Although we often call this a letter, it is really more of a manifesto. John uses this manifesto to express his concerns about the community he has responsibility for. He wants to address the “the problem of sin” that had infected the congregation. You may have already noticed that John talks a lot about sin, which can make people uncomfortable. Maybe that’s because we’ve been confronted by a fire and brimstone preacher, who gets a thrill from telling people they’re going to hell if they don’t repent. So, just in case you’re wondering, I’m not going to preach that sermon this morning. Nevertheless, John has identified a problem that infects his and other congregations.
John offers us a counsel of perfection. He tells us that those who put their hope in Christ, should “purify themselves, just as he is pure.” In other words, if you abide in Christ, you shouldn’t sin, because if you sin, you won’t see him or know him. Instead, be righteous and just, just as he is righteous and just.
In this particular passage John speaks of sin in terms of “lawlessness.” He wrote to a community experiencing brokenness, because certain people in the community were exhibiting lawlessness. The Message offers some insight into John’s concerns, when Eugene Peterson translates verse four: “All who indulge in a sinful life are dangerously lawless, for sin is a major disruption of God’s order.” This word about God’s order takes us back to the opening lines of Genesis 1, where God creates the universe by bringing order out of chaos. According to John, sin reverses God’s purpose, by introducing disorder into the world. Sin is, therefore, “a major disruption of God’s order,” and John is concerned about a group of people who he believes are disrupting God’s order in the congregation.
Although you might think I’m stretching the analogy a bit, I think the final episode of Seinfeld illustrates this idea of lawlessness. In case you don’t remember the episode or you never watched Seinfeld, here’s the plot line. The ever self-involved, perhaps, self-deceived, foursome of Jerry, Elaine, George, and Kramer go on vacation and end up in a town that has a law on the books that makes everyone responsible for the welfare of everyone else in the community. Our foursome end up on trial for the crime of “depraved indifference,” after they’re observed watching with apparent amusement as an obese man is being robbed. They don’t step in and help the man, they just stand there, laughing, cracking jokes, and taking pictures. They don’t get involved, because that’s who they are. As the trial unfolds, we watch witness after witness, all of whom are the wonderful characters who inhabited the show, share how these four people lived with total indifference to the needs and feelings of others. They were, to put it delicately, lawless.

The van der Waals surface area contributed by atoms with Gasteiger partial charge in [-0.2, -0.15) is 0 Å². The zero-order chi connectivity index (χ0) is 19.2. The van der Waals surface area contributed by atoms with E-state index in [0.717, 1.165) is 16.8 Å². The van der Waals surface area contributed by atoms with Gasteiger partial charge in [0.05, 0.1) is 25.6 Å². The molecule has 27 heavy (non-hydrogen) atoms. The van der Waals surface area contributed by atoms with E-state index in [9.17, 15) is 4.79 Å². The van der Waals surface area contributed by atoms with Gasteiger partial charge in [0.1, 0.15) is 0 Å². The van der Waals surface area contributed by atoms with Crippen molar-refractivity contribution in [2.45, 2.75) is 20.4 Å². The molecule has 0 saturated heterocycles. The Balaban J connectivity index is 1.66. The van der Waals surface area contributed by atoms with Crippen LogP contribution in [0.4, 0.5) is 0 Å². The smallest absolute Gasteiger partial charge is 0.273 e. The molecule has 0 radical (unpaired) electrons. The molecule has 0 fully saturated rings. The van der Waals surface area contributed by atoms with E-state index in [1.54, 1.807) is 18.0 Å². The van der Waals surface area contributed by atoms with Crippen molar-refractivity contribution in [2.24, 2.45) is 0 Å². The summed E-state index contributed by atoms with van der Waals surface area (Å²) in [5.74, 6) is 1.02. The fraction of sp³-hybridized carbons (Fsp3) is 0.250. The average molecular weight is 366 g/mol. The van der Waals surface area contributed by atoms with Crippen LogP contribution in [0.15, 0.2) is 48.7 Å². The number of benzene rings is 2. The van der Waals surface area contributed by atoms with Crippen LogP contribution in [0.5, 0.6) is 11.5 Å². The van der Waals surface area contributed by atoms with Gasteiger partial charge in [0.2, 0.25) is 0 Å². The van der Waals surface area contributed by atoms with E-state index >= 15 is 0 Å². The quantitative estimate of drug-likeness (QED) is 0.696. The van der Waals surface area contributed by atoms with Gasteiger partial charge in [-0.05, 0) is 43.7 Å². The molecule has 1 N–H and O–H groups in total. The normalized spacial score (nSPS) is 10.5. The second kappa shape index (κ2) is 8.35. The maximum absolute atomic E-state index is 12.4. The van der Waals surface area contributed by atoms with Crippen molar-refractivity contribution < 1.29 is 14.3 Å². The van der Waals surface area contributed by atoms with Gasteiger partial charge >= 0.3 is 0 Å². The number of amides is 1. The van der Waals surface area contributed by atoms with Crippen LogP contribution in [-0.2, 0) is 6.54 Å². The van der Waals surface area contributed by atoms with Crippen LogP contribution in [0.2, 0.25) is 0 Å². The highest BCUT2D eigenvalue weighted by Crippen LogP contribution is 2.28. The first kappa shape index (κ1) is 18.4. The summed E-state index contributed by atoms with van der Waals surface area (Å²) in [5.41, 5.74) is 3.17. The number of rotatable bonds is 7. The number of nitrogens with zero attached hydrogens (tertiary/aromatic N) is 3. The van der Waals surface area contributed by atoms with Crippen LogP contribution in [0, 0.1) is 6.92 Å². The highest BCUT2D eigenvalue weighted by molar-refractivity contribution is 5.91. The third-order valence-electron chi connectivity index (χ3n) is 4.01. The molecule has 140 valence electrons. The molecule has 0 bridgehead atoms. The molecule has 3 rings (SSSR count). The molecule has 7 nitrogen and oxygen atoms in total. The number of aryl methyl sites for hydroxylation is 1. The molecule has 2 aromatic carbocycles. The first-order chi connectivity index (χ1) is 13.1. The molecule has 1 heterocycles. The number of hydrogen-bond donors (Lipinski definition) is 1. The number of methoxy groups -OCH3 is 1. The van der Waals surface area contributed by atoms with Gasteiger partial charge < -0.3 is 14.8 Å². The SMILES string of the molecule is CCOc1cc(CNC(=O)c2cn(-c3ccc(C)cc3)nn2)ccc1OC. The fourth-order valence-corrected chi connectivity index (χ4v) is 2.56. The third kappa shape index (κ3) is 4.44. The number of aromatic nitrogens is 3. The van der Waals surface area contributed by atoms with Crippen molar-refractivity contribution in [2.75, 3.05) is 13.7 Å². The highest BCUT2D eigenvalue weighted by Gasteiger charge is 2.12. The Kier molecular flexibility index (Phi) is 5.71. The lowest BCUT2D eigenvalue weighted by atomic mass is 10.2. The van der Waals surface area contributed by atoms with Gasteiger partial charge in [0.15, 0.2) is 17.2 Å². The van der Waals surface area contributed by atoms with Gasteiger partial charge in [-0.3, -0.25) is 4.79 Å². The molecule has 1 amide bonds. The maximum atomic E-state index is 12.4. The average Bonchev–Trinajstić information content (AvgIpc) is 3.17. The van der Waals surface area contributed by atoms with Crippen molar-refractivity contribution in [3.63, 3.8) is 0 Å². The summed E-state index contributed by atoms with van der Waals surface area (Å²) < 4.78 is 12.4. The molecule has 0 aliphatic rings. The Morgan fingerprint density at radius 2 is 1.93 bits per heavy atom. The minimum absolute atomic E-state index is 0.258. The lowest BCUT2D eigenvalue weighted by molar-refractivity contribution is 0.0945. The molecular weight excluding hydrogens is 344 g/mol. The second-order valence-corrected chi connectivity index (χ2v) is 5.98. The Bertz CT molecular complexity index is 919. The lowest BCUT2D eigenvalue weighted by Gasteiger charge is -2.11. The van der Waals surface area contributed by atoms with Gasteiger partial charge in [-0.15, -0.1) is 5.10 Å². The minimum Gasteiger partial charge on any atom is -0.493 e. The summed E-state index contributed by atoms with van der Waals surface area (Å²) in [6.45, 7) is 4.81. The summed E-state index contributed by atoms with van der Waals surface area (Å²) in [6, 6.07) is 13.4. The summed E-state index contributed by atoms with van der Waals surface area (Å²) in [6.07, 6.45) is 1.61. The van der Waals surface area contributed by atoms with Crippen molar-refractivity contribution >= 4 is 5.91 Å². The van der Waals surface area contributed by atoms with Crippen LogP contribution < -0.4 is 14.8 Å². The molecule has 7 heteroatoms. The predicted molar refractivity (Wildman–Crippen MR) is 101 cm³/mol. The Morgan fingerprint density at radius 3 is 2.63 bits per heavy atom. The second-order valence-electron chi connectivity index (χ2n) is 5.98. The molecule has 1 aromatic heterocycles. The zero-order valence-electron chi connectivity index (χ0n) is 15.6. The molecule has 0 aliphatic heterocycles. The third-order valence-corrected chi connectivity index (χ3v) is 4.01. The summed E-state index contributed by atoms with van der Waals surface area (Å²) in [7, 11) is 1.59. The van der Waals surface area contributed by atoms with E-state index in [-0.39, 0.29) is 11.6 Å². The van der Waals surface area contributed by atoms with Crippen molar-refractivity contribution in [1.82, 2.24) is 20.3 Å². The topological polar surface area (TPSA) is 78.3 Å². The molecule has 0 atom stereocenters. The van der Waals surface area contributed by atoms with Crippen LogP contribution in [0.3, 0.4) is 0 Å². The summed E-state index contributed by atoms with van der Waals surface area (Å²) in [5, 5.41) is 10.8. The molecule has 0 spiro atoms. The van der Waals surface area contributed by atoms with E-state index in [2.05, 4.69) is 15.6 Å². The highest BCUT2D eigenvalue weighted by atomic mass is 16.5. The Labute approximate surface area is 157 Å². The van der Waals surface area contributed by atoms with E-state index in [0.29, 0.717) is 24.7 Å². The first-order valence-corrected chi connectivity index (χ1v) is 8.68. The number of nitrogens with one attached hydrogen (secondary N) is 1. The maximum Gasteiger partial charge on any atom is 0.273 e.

I remember watching that episode and acknowledging the ways in which these four people exemplified “depraved indifference.” I must confess that I could see myself in them. These are not, however, the actions of God’s children. If we act lawlessly, we’re acting contrary to our standing as adopted children of God. John wants us to embrace our adoptive status and act accordingly.
I like this word from Ronald Cole-Turner, who writes:
Our birth certificate states our natural identity. Our baptism certificate declares our true identity. By God’s love, we are no longer strangers, orphans, lost in the cosmos, without hope or direction, except for our own imagination and self rescue. We are loved, claimed, and redefined, as nothing less than God’s child. [Feasting on the Word, p. 420].
This status comes to us as fruit of the Resurrection.
Who are we? John answers that question by declaring us to be children of God. This is who God says we are! If we are children of God, then, as Klyne Snodgrass points out, we must reject that side of our selves that “does not fit with the character of God.” This doesn’t mean we are rejecting our identity, but it is a “rejection of self-centeredness and the rejection of an inadequate and misguided self” so that we can become the person who has been created by God in God’s image. [Snodgrass, Who God Says You Are, p. 227]. May we embrace God’s declaration, and live together as children of God. In other words, let us embrace the family of God!
Dr. Robert D. Cornwall, Pastor
Central Woodward Christian Church (Disciples of Christ)
April 15, 2018